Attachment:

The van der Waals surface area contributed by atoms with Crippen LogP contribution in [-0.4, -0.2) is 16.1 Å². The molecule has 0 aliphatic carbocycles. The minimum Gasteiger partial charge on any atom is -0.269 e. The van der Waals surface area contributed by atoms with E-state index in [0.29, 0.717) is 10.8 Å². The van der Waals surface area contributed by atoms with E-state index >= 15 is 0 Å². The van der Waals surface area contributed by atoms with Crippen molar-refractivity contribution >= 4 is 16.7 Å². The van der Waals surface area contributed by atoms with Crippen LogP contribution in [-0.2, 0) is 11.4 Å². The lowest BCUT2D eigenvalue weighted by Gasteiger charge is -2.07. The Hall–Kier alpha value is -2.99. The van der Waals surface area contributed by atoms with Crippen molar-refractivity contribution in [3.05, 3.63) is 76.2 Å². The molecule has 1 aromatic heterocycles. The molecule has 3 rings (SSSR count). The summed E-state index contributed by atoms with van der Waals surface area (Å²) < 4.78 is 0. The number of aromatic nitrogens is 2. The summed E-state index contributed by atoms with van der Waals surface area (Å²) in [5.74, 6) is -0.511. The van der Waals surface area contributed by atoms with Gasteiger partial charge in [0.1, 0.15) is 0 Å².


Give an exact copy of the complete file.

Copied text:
The van der Waals surface area contributed by atoms with Crippen LogP contribution in [-0.4, -0.2) is 16.1 Å². The molecule has 0 aliphatic carbocycles. The minimum Gasteiger partial charge on any atom is -0.269 e. The van der Waals surface area contributed by atoms with E-state index in [0.29, 0.717) is 10.8 Å². The van der Waals surface area contributed by atoms with E-state index >= 15 is 0 Å². The van der Waals surface area contributed by atoms with Crippen molar-refractivity contribution >= 4 is 16.7 Å². The van der Waals surface area contributed by atoms with Crippen LogP contribution in [-0.2, 0) is 11.4 Å². The lowest BCUT2D eigenvalue weighted by Gasteiger charge is -2.07. The Hall–Kier alpha value is -2.99. The van der Waals surface area contributed by atoms with Crippen molar-refractivity contribution in [3.05, 3.63) is 76.2 Å². The molecule has 1 aromatic heterocycles. The molecule has 3 rings (SSSR count). The summed E-state index contributed by atoms with van der Waals surface area (Å²) < 4.78 is 0. The number of aromatic nitrogens is 2. The summed E-state index contributed by atoms with van der Waals surface area (Å²) in [5.74, 6) is -0.511. The van der Waals surface area contributed by atoms with Gasteiger partial charge in [0.1, 0.15) is 0 Å².